Nations around the world offered support and sympathy on Friday to Japan after the devastating earthquake and tsunami that shattered the northeast of the country and cost hundreds of lives.
The United Nations said that search and rescue teams from more than 45 countries were ready to head to the country if it needs help.
"More than 68 teams from more than 45 countries are on standby," Elisabeth Byrs, spokeswoman of the UN Office for the Coordination of Humanitarian Affairs (OCHA) told AFP.
The search and rescue teams mobilised under a UN disaster response network are monitoring the situation and ready to help should Japan request aid, she explained.
United Nations chief Ban Ki-moon said the world body will "do anything and everything" to help the country.The UN would provide humanitarian assistance and send risk reduction teams to the stricken areas after the 8.9 magnitude quake which sent tsunamis across the Pacific.
"Japan is one of the most generous and strongest (UN) benefactors, coming to the assistance of those in need the world over," he said.
In Washington US President Barack Obama called Japanese Prime Minister Naoto Kan to offer help, an official said.
"(First Lady) Michelle (Obama) and I send our deepest condolences to the people of Japan, particularly those who have lost loved ones in the earthquake and tsunamis," Obama said in a statement.
Although relations between Beijing and Tokyo have been strained in recent months, Chen Jianmin, head of the China Earthquake Administration, said authorities had already put relief personnel, equipment and medicine in place, "ready to depart for Japan at any time".
Premier Wen Jiabao, whose country is no stranger to major quakes, expressed his "deep sympathy" to the Japanese government and people, and offered any "necessary help" to its neighbour, the foreign ministry said.
The shock was felt as far away as Beijing, some 2,500 kilometres (1,500 miles) distant.
The European Union said it would "mobilise all appropriate assistance". Its executive arm, the European Commission, has funds to deal with emergencies and can also mobilise equipment and experts in natural disasters.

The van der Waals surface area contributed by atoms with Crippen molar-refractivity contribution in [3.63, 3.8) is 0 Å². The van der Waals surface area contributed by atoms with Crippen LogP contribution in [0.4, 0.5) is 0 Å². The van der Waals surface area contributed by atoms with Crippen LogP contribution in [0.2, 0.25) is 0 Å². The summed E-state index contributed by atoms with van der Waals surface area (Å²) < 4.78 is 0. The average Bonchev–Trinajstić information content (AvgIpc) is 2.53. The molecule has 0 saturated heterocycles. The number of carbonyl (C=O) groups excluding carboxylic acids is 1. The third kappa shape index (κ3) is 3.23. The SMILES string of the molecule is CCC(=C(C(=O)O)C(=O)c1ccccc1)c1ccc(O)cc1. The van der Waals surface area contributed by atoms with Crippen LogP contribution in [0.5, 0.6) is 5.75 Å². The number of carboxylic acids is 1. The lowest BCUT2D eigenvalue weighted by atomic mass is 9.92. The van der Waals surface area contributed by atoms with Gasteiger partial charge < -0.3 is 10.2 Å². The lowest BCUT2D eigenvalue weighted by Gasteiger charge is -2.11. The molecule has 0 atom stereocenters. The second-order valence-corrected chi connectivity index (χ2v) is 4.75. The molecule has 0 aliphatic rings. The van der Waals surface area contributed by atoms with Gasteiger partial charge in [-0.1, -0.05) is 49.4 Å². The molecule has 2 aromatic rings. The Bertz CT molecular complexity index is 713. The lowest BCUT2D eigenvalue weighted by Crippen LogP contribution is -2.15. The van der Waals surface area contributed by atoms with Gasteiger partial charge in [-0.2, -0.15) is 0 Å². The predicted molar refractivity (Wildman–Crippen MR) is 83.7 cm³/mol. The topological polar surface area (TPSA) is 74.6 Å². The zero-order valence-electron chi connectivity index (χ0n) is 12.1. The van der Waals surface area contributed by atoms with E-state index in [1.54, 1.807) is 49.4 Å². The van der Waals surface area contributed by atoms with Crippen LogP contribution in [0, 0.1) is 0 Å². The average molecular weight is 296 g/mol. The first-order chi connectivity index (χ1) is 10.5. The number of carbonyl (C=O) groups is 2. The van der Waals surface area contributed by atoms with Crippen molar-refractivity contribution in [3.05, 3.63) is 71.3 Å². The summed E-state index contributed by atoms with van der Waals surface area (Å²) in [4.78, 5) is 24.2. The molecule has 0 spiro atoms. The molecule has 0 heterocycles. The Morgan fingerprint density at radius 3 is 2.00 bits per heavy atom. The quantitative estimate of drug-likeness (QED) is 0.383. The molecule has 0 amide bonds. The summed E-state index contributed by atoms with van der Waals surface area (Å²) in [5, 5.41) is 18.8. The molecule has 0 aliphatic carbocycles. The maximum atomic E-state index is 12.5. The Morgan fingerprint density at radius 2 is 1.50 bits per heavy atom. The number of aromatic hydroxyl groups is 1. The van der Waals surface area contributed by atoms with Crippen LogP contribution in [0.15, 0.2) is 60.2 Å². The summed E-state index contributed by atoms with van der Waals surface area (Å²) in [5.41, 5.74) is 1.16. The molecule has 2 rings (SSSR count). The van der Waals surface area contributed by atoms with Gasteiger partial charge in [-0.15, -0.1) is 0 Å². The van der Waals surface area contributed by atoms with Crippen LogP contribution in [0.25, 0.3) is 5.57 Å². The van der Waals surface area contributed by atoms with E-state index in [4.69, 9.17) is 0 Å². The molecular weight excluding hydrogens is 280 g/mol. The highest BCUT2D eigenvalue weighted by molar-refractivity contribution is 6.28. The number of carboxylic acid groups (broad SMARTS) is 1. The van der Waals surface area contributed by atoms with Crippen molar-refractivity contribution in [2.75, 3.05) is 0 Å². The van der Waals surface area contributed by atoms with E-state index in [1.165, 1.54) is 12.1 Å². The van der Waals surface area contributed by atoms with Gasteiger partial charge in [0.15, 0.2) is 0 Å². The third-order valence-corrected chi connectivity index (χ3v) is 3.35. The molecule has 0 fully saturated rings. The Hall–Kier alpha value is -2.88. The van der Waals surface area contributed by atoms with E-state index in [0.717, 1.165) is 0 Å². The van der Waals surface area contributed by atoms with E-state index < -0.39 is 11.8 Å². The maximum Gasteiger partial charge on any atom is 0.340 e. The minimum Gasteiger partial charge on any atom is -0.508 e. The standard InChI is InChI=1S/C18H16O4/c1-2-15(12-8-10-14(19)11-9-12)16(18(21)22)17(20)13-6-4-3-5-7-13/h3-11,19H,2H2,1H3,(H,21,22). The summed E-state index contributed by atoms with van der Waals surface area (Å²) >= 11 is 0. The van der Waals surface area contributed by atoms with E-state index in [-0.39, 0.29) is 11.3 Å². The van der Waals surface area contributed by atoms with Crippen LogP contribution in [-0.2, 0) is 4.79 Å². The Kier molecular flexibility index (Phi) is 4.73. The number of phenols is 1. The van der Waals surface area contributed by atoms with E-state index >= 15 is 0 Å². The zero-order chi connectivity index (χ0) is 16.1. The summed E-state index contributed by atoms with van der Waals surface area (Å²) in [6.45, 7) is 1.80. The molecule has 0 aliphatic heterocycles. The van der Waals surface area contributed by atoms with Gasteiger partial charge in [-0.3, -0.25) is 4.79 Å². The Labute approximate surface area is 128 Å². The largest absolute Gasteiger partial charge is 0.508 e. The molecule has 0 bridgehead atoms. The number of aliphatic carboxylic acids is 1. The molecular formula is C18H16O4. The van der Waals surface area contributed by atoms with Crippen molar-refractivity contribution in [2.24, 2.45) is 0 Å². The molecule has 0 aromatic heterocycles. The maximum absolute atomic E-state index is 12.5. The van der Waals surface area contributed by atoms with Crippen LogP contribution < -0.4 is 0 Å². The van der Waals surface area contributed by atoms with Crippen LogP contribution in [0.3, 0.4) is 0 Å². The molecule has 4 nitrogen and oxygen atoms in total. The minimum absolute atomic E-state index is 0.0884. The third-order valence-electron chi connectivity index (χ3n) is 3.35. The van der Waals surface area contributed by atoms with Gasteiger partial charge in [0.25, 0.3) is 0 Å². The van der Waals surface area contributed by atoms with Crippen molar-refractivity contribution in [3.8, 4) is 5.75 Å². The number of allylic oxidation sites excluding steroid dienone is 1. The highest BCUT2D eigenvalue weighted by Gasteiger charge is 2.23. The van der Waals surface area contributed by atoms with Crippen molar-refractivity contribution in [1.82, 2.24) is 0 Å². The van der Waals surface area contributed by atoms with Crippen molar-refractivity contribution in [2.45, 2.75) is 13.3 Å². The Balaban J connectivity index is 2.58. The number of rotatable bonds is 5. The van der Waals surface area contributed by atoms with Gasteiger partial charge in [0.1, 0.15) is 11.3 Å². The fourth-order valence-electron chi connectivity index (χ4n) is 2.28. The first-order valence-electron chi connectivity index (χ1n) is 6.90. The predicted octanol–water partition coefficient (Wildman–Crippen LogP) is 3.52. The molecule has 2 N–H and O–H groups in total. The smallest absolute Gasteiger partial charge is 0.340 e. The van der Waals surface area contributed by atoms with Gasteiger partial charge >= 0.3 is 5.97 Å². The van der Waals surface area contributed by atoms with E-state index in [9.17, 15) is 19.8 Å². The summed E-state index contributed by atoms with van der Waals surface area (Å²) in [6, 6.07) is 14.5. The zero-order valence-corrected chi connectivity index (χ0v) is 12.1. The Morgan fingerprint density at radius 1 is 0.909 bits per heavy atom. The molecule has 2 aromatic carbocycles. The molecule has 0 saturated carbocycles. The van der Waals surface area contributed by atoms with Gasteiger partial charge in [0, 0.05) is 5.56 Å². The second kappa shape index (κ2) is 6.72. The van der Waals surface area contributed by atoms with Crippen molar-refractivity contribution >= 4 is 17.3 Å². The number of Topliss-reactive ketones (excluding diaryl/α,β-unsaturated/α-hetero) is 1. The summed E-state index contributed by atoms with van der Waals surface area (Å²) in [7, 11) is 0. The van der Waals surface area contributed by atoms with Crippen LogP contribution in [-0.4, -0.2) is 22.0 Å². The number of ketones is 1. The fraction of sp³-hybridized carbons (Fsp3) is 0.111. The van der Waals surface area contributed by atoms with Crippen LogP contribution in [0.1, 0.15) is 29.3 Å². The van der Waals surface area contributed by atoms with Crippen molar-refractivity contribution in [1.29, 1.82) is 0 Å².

European leaders arriving at an emergency summit on the crisis in Libya said their first thoughts were with Japan.
"The first thing is to offer sympathy and condolences to the Japanese people," British Prime Minister David Cameron said.
"We have had a terrible reminder of the destructive power of nature."
French President Nicolas Sarkozy said he "wanted to express our solidarity with the Japanese people.
"I want to tell all the Japanese people that France stands with you in this terrible catastrophe... We will send rescue teams, planes, whatever is needed to help."
Australia's Deputy Prime Minister Wayne Swan said his country was ready to "assist Japan in any way at this difficult time", adding that its embassy was "urgently" contacting authorities to see if any nationals had been affected.
South Korea also expressed its sympathy and pledged "every possible support" to help neighbour Japan recover, adding that around 40 rescue workers had been put on standby to head to the quake-hit nation.
In South Asia, India conveyed sympathies and condolences to victims as well as offering assistance.
"We are saddened by the loss of life and extensive damage to property and infrastructure," the Indian foreign ministry said in a statement.
In Sri Lanka, badly hit by the 2004 tsunami, President Mahinda Rajapakse said Japan was a "very close and dear friend" and its people possessed "incredible resilience and courage" to overcome destruction.
Pakistan's Prime Minister Yousuf Raza Gilani also said his country was ready to help.